• The power of an IOL generally is calculated using measurements of the axial length of the eye and the corneal power of the eye. The axial length is measured either by an ultrasonic A-scan device or an optical device (e.g., IOL Master sold by Zeiss Humphrey) which uses an interferometric method. The corneal power is usually measured by a keratometer. The IOL power calculation is carried out by selecting one of many mathematical formulae involving IOL-related specific constants. For example, the A-Constant for the SRK™ formula, the ACD Constant for the Binkhorst-type formula or the Surgeon Factor for the Holladay formula, etc. IOLS are typically manufactured in 0.5 diopter power increments and the surgeon implants the IOL with the power most closely corresponding with the calculated required power as per the preferred formula with clinically individualized constants developed by the surgeon for the particular IOL and the preferred formula. This method has proven to be acceptable over the years and most patients can be brought to within +/−1.00 diopters of the targeted refraction. [0004]
  • During the 1990s, the use of photoablative lasers to reshape the surface of the cornea (photorefractive keratectomy or PRK) or for mid-stromal photoablation (Laser-Assisted In Situ Keratomileusis or LASIK) have been approved by regulatory agencies in the U.S. and other countries. Additional corneal refractive surgical procedures are now being performed widely such as Laser-Assisted Sub-Epithelial Keratectomy or LASEK and contact or non-contact Thermal Keratoplasty or TK/CK. All of these corneal refractive surgical procedures cause an irreversible modification to the shape of the cornea in order to effect refractive changes, and if the correct refraction is not achieved by the first procedure, a second procedure or enhancement must be performed. Additionally, the long-term stability of the correction is somewhat variable because of the variability of the biological wound healing response between patients. As a result, the traditional method of calculating the required power of an IOL based on axial length and central corneal power biometric readings may not be accurate for those eyes that have undergone corneal refractive surgery. In addition, there may be higher order refractive errors in the optical system of the eye that are not adequately addressed with the current IOL power calculation methods and even if these higher order errors are recognized, the current practice of manufacturing IOLs only in discrete spherical (or in the case of toric IOLS, spherical and cylinder) power steps may not enable the surgeon to optimize the patient's vision. [0005]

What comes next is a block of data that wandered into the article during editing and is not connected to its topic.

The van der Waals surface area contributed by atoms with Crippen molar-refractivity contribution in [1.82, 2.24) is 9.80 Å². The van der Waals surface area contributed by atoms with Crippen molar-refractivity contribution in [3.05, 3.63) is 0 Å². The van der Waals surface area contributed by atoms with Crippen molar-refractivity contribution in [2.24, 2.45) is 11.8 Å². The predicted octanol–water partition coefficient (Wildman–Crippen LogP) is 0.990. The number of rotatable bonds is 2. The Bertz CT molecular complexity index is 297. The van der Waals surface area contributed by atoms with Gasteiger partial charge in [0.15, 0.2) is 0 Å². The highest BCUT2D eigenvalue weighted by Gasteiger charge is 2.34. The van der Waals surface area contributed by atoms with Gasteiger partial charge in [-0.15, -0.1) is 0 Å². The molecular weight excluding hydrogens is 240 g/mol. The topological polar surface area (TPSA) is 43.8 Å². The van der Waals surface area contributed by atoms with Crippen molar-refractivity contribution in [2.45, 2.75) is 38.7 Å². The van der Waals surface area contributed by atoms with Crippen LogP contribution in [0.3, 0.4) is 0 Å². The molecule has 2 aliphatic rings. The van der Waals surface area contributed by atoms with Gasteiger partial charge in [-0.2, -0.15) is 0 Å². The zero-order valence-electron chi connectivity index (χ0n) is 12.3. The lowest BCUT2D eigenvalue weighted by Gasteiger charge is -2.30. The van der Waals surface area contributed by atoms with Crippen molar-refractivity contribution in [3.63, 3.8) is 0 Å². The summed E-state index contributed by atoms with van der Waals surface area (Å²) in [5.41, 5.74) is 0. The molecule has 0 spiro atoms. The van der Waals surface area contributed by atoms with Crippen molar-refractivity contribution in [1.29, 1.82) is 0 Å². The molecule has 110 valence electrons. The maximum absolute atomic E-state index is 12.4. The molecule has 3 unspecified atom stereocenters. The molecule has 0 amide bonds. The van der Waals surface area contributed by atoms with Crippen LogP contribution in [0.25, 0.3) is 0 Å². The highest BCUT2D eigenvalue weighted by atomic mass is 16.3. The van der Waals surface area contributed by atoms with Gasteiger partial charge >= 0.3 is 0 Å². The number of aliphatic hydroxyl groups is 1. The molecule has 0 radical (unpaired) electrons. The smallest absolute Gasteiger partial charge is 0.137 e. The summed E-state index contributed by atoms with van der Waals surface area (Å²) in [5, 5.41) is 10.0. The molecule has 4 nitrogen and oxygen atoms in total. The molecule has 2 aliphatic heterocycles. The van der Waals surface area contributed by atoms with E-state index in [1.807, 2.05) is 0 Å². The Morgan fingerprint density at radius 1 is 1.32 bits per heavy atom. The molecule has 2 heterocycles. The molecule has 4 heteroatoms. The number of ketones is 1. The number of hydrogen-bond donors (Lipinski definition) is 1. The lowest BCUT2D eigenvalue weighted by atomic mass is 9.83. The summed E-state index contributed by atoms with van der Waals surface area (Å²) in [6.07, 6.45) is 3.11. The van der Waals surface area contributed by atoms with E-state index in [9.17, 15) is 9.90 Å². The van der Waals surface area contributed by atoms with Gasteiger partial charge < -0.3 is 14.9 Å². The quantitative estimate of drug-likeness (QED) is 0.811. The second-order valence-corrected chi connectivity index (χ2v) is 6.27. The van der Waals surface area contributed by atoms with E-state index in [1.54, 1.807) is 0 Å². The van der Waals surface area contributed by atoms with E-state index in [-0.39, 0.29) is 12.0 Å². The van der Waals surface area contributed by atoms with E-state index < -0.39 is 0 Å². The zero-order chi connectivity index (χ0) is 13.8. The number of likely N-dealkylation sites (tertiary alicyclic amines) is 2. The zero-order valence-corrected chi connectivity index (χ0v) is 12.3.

• One patent, U.S. Pat. No. 5,777,719 (Williams, et al.), the entire contents of which being incorporated herein by reference, describes a wavefront-based system for the custom manufacture of intraocular implants, but no specific steps in the manufacturing process are disclosed. [0006]
  • One published WIPO publication, International Patent Application No. PCT/US01/28425 (Publication No. WO 02/22004), the entire contents of which being incorporated herein by reference, describes a system and business model wherein wavefront measurements of the eye are taken and those measurements are used as input for a custom lens manufacturing system. While such a system may be suitable for the manufacture of some types of lenses, such a system is not practical for the manufacture of customized IOLs for several reason. The primary reason for the replacement of the natural lens is the development of a cataract. The opacity of the cataractous lens makes optical wavefront measurement of the eye difficult or impossible. Therefore, the wavefront measurement of the eye must be performed after the natural lens has been removed. Even the most advanced implantable lens manufacturing techniques require a certain amount of time, usually days, to actually make the lens because the lens must be fabricated, possible extractables removed, cleaned, sterilized and aerated. Therefore, there will be some period of time between the removal of the natural lens and the implantation of the IOL, thus requiring two separate surgeries. There are also anatomical changes to the eye that occur once the natural lens has been removed, such as capsule shrinkage, that makes it undesirable for there to be any length of time between the removal of the natural lens and the implantation of the IOL. [0007]
  • In addition, the refractive power of the IOL depends, in large part, to the final position of the lens in the eye. This variable is unknown until the lens is actually implanted in the eye. As a result, even the best surgeons only achieve targeted refraction within +/−1.00 diopters in 80% of their patients using current spherical or toric power IOLs for correction of only lower order refractive errors. There is little reason to assume that attempted correction of higher order refractive errors will be any more accurate. [0008]